Mobile: The Future of Advertising

Mobile: The Future of Advertising

You’re on your cell phone, navigating through your favorite app, when a banner ad pops up. You try to click the *Close* icon in the corner, but you can’t quite make out where your fingertip lands on the screen. Instead, you seem to have launched your mobile browser as it loads the website for an online shoe store.

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Becoming Truly Cross-Functional

Becoming Truly Cross-Functional

Flite recently restructured our entire company into cross-functional teams and it’s working great for us. We tested this concept early in the year by forming a few small teams. By combining sales people with developers and account managers with marketers into teams, they are able to work with common priorities and shared goals. A few months ago we pushed this further and reorganized our whole company into multiple cross-functional teams designed out of what we found worked in our smaller tests.

Some of the benefits we’re seeing: 

  • Better communication between team members
  • More empowerment throughout our organization
  • Higher quality product releases
  • Happier people

Those are the top pluses, and add up to more than enough reason to be excited about it. 

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What the Heck are Native Ads?

What the Heck are Native Ads?

I was in the audience for a panel on the future of native ads a few weeks ago. It didn't take long for the panel, which was made up of ad tech executives, to find the first point to disagree on: What's the definition of a 'native ad'. After a little bickering, the moderator was able to get the group to agree on something like this:

Native ads are paid media units that take on the form of the environment they are displayed in.

That worked for me.

More debate followed about "what was the first example of a native ad?" and "do we need to consider print or just digital when thinking native?" For the context of this post, let's consider only online digital native ads while we dive into some examples to shed light on those questions. Along the way we will uncover some of the sources of controversy that drive the debates around native ad formats.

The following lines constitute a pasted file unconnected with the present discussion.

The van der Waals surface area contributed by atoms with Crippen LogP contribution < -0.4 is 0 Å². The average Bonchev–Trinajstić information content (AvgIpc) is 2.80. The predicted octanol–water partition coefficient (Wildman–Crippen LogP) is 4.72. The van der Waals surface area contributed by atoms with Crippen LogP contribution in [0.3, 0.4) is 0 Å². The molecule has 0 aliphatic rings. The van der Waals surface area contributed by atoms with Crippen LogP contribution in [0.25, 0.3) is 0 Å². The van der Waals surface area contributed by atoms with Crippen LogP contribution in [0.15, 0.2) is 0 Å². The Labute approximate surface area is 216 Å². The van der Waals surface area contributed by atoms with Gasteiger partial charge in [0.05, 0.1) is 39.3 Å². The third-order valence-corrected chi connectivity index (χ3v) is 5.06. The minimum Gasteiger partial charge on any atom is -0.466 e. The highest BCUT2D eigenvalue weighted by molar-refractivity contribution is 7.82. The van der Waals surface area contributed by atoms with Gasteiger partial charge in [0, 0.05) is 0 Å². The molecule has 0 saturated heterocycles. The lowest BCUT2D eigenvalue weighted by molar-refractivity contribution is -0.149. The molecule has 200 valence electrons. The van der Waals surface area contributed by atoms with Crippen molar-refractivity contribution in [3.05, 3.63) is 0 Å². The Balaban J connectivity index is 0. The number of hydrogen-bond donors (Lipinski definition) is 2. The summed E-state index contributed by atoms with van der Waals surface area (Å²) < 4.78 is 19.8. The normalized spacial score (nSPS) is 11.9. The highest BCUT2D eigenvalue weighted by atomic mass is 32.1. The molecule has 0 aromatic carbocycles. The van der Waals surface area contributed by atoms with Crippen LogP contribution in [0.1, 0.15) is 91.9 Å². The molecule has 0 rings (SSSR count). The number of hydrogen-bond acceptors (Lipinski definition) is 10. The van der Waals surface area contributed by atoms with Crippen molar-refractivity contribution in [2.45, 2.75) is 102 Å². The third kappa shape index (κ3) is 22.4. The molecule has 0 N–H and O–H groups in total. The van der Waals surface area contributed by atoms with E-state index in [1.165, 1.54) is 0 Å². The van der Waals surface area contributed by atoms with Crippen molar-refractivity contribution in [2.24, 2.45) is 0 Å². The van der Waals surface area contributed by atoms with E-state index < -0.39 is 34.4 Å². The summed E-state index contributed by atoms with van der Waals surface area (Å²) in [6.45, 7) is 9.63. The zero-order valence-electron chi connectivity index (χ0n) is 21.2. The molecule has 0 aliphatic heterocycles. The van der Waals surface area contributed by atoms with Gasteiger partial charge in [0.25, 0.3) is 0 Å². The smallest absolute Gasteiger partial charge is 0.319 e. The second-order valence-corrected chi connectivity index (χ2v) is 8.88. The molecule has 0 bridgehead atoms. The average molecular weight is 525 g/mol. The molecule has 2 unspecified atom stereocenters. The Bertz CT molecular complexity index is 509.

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Content is the Key to Better Brand Advertising

Content is the Key to Better Brand Advertising

This post was originally published for LinkedIn and can be read here.

LinkedIn is showing us all the power of great content to connect us with a brand. This post itself is an example of the ways they are sourcing content which in turn brings us closer to LinkedIn's own brand.

The three big trends in paid media can be good for both brands and consumers if brand embrace content marketing and use smart tactics and make good use the latest ad tech.

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New eBook: Mobile Native Advertising

New eBook: Mobile Native Advertising

Native advertising continues to make substantial inroads across a wide range of publishers; even some previously resistant pubs, like the New York Times, have gotten on board. Their success has prompted rapid migration onto mobile screens as well, providing some hope to mobile publishers and app developers who had until recently struggled to extract meaningful value from their smartphone and tablet inventory.